about Jesus character.
Discovery timeline of Jesus "travel to India theory"
950(approx) --Shaikh Al-Said, Muslim historian
wrote down some of the Hindu/Buddhist legends of Isa's travels in India.
1894--Nicolas Notovitch, Russian journalist, publishes the Unknown
Years of Jesus. He also reports a Catholic Church official told
him the Vatican also has documents acquired over the centuries from
various missionaries and others relating to Jesus' eastern sojourn.
1907--Levi H. Dowling publishes the Aquarian Gospel of Jesus
the Christ. He alleges it was the result of "transcribing"
(he wrote with no control over its contents). The book contains many
anecdotes about Jesus' visit to India, Persia and Tibet.
1922-- Swami Abhedananda visits Tibet, rediscovers the documents,
reconfirms and retranslates them. The English version is released in
1924-1925---Nicholas Roerich, artist, in unsupportable claim
is said to have reacquired the Isa verses during his travels through
Asia and published them in his book, Himalaya.
1932--Indian Nationalist and future 1st Prime Minister of India,
Jawahar Nehru, writes to his daughter Indira (later Indira Ghandi):
"All over Central Asia, in Kashmir and Ladakh and Tibet and even
farther north, there is still a strong belief that Jesus or Isa traveled
1933(approx)--Well respected psychic Edgar Cayce indicated Jesus
spent 3 years in India and one year in Persia.
1939--Elizabeth Caspari (as in Montessori School) and Mrs. Clarence
Gasque (Officer in the International Vegetarian Union) were told by
a monk in charge of the Himis library "These books say your Jesus
1951-- U.S. Supreme Court Justice William O. Douglas traveled
to Hemis. He became aware of one legend in the area concerning Jesus
traveling under the name of Issa and his stay in Tibet. The account
is releated in his book Beyond the High Himalayas.
1959-- Sri Daya Mata of the Self-Realization Fellowship
interviews Sri Bharati Krishna Tirtha in India who alleges to have studied
ancient records in Puri Jagannath Temple archives which convey "Christ
spent some of his life in India, in association with her illumined sages."
1970(approx)--Visitor Edward F. Noack and his wife were told
by a monk in the Himis monastery "There are manuscripts in our
library that describe the journey of Jesus to the East."
1975--Anthropology professor Robert Ravicz , while at Himis in
1975 was told about "Jesus Indian Lost Years" from an eminent
3. Jesus "studied in England with the
Druids" theory. This bears some serious attention as well.
Druidism does reflect Christianity somewhat in selected teachings and
beliefs. For example Druids are said to have a belief in a "Triune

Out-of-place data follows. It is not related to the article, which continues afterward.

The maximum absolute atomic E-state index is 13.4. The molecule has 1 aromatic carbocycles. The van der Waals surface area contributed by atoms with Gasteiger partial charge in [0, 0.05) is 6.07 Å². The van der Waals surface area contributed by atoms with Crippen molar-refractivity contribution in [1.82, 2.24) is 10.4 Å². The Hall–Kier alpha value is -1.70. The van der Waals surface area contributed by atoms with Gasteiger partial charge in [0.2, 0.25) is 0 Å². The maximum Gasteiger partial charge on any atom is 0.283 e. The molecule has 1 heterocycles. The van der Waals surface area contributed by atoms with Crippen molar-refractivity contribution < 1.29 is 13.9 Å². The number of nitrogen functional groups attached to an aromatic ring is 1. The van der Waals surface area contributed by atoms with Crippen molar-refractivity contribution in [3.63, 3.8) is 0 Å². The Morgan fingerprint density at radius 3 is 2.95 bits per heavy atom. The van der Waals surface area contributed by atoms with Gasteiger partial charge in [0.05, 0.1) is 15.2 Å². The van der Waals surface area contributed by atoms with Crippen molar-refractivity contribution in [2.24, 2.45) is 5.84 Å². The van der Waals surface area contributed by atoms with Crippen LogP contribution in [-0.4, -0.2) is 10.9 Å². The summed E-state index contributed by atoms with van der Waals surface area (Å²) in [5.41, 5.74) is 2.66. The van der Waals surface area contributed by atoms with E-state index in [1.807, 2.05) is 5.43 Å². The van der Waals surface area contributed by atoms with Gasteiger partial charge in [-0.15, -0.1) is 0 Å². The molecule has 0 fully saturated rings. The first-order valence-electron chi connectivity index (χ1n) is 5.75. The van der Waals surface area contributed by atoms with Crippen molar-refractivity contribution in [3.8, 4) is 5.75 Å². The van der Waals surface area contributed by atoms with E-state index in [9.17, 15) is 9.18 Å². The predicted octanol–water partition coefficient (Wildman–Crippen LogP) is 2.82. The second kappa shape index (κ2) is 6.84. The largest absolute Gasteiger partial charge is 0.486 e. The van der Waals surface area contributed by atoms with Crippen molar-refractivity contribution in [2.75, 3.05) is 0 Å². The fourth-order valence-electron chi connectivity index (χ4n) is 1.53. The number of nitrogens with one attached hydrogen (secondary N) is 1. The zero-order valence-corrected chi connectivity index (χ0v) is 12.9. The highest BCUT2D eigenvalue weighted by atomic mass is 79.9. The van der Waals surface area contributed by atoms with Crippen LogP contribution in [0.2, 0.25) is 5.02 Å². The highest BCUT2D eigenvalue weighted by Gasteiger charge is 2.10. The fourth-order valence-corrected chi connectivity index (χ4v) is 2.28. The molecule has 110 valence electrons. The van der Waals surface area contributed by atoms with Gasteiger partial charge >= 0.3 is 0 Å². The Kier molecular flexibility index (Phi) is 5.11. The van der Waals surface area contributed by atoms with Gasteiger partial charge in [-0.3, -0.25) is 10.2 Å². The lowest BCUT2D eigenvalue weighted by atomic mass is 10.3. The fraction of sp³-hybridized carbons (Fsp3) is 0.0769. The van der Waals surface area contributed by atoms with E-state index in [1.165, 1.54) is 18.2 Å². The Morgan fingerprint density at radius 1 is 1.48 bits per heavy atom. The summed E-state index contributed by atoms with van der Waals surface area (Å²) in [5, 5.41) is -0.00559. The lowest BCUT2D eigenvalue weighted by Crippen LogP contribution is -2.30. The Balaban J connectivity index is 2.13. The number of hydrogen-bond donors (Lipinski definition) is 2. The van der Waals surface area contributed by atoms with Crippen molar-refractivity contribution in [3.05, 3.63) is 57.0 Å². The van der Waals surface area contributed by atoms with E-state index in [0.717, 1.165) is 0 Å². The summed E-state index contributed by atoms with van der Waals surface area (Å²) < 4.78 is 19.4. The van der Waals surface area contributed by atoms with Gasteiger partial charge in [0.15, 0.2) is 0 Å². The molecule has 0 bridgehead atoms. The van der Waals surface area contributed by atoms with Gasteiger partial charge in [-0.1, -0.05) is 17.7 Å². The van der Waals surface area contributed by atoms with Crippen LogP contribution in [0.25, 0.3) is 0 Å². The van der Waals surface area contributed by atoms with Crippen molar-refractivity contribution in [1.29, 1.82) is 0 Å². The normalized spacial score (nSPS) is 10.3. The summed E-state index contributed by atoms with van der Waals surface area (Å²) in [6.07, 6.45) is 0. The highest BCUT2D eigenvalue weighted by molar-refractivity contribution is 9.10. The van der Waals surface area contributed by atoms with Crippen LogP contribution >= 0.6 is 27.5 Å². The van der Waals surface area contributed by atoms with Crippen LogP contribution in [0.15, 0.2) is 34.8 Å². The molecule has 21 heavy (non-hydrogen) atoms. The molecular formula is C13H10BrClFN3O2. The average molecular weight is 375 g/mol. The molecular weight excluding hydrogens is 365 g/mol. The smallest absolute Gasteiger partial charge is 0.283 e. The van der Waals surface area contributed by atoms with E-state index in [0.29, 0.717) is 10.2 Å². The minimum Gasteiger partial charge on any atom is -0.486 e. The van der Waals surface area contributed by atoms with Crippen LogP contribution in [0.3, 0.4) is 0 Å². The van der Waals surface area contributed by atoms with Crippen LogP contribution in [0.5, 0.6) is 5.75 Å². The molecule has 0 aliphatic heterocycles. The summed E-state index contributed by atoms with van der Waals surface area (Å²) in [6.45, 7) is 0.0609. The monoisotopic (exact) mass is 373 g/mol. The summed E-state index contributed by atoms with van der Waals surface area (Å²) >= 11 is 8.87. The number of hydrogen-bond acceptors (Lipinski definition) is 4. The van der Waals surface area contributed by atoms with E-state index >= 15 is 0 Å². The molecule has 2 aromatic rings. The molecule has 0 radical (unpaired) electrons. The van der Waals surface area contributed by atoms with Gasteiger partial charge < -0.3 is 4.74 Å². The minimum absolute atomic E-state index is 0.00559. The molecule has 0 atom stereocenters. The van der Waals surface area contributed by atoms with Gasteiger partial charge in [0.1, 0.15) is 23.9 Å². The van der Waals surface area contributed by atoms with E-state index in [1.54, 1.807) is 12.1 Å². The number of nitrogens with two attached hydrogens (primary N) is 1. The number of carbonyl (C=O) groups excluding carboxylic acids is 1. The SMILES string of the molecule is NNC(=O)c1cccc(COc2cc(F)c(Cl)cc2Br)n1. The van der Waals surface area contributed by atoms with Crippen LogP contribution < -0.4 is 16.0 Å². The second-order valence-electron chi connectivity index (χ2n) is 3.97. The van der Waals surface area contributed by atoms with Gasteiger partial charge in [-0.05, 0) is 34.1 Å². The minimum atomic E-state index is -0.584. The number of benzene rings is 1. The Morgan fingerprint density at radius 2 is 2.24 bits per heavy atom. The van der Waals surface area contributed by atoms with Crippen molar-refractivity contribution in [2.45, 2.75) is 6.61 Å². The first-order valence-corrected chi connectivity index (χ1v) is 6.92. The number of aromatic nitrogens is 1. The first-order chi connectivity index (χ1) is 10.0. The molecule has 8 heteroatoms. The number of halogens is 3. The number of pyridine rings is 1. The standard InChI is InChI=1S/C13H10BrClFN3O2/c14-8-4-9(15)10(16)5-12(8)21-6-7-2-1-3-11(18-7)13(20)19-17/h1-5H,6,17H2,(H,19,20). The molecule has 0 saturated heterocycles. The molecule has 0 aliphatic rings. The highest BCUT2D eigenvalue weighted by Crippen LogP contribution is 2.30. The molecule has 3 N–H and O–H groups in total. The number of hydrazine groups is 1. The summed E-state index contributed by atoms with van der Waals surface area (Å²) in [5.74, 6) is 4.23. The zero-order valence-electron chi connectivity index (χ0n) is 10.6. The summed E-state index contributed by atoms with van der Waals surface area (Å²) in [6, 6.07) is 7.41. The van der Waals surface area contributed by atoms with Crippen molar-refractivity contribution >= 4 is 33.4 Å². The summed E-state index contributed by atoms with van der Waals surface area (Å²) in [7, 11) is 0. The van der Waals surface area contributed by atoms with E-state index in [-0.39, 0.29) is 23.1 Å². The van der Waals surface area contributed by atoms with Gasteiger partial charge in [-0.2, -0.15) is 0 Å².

Godhead" roughly equivalent to the Father, Holy Spirit and the
Son. At any rate, this in itself does not qualify for a possible accounting
of Jesus whereabouts. What should be looked at, however, is the local
tradition that Jesus visited various areas around Glastonbury as a boy
with his Uncle Joseph of Armethia. The theory has merit on several accounts:
Adherents believe that the visit occurred most likely in Jesus' preteen
youth. He may have studied with the Druids. More radical theorists contend
he studied extensively with the Druids either in his youth or at least
during part of the time in his "missing years." It is difficult
to find even rumored lore evidence of this view however.
Orthodox Christianity may object to some elements of this story, especially
Jesus studying with the druids, but little resistance is encountered
when broached about the possibility of a brief visit to Britain.
4. Jesus "studied in Greece, Egypt and elsewhere" .
Some legend lore may exist and references to it The Aquarian Gospel
of Jesus but little else. The possibility exists he might have done
these things, as distance and motivation is not unreasonable.
5. Jesus "traveled to Japan" theory. According to this,
Jesus, in his early 20s journeyed to Japan, studied, and returned
to Judea when he was 29 or so. He was not crucified, for he switched
places with a younger brother and fled back to Japan. He married, had
three daughters and died at 106. An ancient burial mound in the town
of Shingo, is the remaining physical evidence. This theory apparently
gained some momentum in the 30s when a so-called "Will of
Christ" was discovered. This "Will " was lost in the
2nd World War, but fascination with the theory has over 10,000 tourists
visiting the site every year.
This theory has a low probability of likelihood. Skeptics point out
given what is already known about the historical Jesus, his life and
mission and also what is known of the ancient world, it would be highly
unlikely (more like "impossible") this story could be true.
Proponents of this belief point out the thousands of visitors that come
every year to view the Mound. Additionally they point out it was NOT
impossible for such a thing to have happened since much of what Christians
already believe is shrouded in dogma and non-historical beliefs.
Various stories have circulated about the whereabouts